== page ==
High-energy-density experiments can provide insight into astrophysical processes, which are often observed from great distances under uncontrolled and unknown conditions. In order for an experiment to be well-scaled to an astrophysical process, several specific conditions must be considered, including key governing equations, specific spatial scaling, and similar global dynamics. In many cases, these conditions can be met using high-energy-density experimental facilities, such as, high-energy laser or pulsed power devices. I will discuss general scaling rules and several astrophysically-relevant high-energy-density physics experiments, specifically an experiment conducted at the National Ignition Facility relevant to core-collapse supernova SN1993J, a red supergiant, where a radiative shock is near a hydrodynamically unstable interface. We found that significant energy fluxes from radiation and thermal heat conduction affect the hydrodynamics structure at the interface. In the experiments, a blast wave structure similar to those in supernovae is created in a plastic layer. The blast wave crosses a three-dimensional interface that produces unstable growth dominated by the Rayleigh-Taylor instability. We have detected the evolution of the interface structure under these conditions and will show the resulting experimental and simulation data.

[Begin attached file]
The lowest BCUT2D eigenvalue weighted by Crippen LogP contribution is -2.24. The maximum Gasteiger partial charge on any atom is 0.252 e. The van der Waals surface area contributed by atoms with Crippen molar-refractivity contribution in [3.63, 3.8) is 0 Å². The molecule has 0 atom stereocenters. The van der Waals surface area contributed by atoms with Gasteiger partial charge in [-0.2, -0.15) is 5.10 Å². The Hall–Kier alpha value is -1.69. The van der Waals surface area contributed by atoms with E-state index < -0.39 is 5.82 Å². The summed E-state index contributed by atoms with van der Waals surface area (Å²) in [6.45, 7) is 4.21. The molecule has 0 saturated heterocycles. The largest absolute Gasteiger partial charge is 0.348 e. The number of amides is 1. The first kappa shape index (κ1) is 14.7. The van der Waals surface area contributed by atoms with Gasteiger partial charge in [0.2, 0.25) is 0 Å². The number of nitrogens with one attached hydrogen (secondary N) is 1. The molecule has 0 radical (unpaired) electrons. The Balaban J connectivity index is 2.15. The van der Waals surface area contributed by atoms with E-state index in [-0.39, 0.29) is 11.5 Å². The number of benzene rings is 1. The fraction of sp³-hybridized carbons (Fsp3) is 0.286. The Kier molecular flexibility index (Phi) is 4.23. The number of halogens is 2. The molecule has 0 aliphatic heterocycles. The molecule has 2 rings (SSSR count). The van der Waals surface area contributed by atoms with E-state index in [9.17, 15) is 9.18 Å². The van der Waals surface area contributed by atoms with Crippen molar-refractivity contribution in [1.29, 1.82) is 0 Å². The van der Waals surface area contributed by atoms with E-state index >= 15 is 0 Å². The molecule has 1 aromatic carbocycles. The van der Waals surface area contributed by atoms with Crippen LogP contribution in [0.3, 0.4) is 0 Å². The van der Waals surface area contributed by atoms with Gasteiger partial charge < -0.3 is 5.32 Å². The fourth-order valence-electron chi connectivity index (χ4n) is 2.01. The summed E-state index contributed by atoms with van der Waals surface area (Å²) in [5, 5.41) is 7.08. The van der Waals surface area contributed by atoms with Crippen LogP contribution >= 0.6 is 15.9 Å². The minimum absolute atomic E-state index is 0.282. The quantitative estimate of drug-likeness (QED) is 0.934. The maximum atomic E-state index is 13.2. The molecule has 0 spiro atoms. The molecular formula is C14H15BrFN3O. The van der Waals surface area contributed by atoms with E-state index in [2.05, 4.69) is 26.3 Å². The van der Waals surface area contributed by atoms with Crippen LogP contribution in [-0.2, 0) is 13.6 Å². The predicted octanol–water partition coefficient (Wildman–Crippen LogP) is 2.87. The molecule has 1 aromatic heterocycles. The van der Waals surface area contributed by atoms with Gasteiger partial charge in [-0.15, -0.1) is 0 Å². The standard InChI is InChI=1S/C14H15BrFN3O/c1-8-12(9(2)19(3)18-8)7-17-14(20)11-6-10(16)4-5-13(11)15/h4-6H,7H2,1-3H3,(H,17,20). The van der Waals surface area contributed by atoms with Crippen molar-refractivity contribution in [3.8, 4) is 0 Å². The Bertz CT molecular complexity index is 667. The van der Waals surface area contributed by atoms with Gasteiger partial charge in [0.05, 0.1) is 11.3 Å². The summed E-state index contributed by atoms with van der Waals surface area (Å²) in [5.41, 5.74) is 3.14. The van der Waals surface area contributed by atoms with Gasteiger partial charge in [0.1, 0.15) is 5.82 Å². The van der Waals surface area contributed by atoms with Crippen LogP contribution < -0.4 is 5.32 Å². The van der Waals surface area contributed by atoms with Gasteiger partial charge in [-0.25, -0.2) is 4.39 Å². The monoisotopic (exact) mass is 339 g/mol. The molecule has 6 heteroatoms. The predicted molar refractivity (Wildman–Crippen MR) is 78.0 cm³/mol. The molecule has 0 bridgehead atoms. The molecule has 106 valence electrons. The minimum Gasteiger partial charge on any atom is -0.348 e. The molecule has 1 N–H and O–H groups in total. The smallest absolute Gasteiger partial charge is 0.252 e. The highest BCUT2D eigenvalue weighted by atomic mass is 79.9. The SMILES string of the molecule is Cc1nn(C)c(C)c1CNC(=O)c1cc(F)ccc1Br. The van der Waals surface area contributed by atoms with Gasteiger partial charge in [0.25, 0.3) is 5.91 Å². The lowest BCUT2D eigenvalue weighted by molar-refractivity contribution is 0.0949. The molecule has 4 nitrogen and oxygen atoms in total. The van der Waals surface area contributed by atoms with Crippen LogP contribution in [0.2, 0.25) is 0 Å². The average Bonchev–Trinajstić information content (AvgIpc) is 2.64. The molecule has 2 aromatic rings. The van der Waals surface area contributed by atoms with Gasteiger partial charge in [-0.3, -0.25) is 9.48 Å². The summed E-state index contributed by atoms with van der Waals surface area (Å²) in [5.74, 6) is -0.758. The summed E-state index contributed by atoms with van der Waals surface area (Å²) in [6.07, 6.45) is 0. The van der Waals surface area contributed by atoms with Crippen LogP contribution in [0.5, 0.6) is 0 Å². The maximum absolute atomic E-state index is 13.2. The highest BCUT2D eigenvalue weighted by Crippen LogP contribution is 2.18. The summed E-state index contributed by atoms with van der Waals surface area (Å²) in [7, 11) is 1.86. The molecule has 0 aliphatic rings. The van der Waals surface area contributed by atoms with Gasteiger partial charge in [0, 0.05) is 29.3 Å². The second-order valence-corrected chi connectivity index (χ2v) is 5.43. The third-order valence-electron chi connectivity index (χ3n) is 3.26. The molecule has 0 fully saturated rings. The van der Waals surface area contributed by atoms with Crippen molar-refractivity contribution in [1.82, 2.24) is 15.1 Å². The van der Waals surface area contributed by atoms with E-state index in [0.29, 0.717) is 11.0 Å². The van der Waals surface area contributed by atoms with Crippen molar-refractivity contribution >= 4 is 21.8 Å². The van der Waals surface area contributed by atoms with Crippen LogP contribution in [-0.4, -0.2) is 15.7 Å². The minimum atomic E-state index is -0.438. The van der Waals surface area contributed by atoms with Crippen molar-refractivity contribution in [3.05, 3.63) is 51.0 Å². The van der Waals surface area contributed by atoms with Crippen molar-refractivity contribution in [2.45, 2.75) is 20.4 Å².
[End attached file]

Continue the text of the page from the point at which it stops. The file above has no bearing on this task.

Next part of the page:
Zoom link: https://zoom.us/j/94969870509?pwd=ekRweVVpenlxUVl3OE4zZmJ0aU1aZz09